I've often come across times when it seemed appropriate to compare and contrast the decisions of supporting the arts in Malaysia and in Singapore. Reading Dr Marc Rochester's recent blog post touching on that area, I couldn't help but submitting my two cents in the comments, duplicated below. For the record, it's fine if Malaysia prefers to show that Petronas can buy a great orchestra rather than that Petronas can make Malaysians as good as the ones they can rent. I don't believe in anyone owing anyone opportunities - for each and every one of us, it's about making things happen for ourselves. But if the ones who do find their own way don't find their own way back, well, look in the mirror when looking for a culprit rather than saying that the brain drain is because they somehow lack patriotism.
Hello Dr Marc,
As a newcomer to your blog, I must say that your writing comes across as being not only knowledgeable and well organized, but from someone who cares about the development of the arts - and thus, best wishes to you.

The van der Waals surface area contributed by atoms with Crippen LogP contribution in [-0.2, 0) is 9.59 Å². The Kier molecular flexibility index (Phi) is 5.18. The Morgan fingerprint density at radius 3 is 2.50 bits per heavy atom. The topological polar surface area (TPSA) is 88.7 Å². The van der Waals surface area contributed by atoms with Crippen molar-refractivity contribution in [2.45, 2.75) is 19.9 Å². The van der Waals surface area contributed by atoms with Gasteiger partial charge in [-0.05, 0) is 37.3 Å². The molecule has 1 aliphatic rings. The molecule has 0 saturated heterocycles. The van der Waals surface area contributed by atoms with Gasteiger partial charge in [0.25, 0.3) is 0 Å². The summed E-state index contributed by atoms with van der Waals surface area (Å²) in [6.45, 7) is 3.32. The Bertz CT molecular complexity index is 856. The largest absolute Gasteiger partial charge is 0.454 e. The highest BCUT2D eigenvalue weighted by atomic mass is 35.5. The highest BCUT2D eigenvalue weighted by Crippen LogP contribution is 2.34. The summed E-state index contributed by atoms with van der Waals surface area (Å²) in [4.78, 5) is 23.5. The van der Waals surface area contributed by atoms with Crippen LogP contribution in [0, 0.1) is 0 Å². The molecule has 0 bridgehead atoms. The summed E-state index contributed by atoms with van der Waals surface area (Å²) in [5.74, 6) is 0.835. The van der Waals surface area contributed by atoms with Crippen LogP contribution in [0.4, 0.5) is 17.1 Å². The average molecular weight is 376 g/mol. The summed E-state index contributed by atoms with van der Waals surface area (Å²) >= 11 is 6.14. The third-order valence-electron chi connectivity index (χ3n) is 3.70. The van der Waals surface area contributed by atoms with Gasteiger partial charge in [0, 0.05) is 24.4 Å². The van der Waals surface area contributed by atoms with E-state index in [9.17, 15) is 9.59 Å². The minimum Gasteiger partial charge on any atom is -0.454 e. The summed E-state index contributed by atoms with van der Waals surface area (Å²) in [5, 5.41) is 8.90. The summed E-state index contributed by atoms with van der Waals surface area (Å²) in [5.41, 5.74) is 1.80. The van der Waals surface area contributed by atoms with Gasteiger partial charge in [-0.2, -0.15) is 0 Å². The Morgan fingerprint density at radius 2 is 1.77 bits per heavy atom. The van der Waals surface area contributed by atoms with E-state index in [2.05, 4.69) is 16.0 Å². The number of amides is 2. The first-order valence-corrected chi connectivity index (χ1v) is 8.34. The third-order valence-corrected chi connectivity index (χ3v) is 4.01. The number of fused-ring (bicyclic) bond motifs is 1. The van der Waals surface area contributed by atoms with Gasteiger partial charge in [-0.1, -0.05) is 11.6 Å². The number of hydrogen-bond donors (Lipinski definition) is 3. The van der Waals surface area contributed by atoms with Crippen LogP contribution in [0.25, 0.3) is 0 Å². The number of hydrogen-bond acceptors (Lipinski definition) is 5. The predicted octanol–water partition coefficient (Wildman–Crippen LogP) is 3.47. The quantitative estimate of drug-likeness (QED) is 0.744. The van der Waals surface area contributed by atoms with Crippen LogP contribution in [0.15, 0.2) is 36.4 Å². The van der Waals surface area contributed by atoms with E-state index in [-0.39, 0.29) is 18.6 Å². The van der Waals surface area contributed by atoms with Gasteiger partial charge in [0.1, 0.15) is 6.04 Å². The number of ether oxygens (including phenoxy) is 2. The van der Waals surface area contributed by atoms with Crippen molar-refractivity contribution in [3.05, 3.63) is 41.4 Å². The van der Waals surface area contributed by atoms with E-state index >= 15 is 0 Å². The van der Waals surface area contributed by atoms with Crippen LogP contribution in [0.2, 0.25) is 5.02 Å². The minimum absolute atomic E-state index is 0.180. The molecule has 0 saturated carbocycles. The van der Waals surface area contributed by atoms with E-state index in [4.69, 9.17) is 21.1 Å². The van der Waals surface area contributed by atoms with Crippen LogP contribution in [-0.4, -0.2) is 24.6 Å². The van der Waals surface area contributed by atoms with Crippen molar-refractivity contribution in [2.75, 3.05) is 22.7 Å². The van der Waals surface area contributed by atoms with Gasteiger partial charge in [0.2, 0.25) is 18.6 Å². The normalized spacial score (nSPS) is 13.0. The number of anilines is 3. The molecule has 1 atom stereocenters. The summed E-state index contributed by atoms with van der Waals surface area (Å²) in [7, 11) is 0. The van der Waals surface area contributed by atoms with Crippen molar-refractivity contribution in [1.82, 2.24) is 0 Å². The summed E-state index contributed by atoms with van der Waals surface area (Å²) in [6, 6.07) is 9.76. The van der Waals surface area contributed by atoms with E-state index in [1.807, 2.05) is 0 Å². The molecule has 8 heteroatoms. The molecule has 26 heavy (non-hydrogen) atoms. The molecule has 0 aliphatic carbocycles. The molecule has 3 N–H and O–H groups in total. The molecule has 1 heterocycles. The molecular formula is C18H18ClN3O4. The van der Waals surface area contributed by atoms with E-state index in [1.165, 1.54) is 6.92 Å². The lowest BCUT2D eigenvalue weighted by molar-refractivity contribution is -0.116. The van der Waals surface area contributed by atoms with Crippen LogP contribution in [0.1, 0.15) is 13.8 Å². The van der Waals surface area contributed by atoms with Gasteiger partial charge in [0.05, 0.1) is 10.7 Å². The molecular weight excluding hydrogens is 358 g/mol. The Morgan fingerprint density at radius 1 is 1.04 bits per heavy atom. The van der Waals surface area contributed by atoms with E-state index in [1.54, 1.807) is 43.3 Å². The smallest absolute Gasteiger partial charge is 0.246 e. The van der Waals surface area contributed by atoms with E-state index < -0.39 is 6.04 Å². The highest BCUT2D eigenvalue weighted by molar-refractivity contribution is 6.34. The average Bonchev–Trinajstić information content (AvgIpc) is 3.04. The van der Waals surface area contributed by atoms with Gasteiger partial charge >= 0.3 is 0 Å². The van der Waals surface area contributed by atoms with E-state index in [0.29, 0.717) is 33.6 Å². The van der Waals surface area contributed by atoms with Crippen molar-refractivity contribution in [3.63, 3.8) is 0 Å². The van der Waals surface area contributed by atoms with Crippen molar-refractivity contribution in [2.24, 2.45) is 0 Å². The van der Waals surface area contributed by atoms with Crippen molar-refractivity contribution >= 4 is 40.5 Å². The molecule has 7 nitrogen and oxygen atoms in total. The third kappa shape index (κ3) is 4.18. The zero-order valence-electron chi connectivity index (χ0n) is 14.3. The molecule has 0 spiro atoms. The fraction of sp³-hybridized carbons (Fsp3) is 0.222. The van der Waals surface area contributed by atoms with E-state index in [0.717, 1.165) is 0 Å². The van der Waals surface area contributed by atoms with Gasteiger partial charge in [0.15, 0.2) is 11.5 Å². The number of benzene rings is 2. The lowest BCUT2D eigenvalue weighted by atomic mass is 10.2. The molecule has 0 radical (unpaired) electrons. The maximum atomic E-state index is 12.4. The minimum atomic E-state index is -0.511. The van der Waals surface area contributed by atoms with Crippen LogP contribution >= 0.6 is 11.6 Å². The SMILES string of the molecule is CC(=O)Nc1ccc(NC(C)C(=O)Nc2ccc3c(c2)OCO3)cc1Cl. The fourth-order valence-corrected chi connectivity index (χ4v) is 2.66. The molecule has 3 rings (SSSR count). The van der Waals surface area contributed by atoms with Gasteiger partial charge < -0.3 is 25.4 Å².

I have a somewhat differing opinion about the best strategy towards artistic progress, in that I feel that it is not always a choice between a 'domination of foreign talent' and encouraging local ones. Rather, I believe the solution is somewhere in between. As you have already noted, the MPO, despite its presence in the country for over a decade, has not radically upgraded the standard of music here - a sign that the 'domination' model is at the very least, not working in this setting. Whatever might be lacking in the consistency of the SSO on the other hand, due to locally provided scholarships to the orchestra more Singaporeans have received international level training, and due to the bonds attached to those scholarships, have returned to Singapore.
Put another way, if some catastrophic event resulted in both the MPO and the SSO meeting an untimely demise tomorrow, there would be a far higher tally of Singaporean professionals than Malaysian ones who remain as a lasting product of expenditure towards national artistic development.
Don't get me wrong: much like the sport of pole vaulting, setting the bar high is a great idea. It's just that after you set the bar high, you have to make sure that the locals have a pole with which to jump.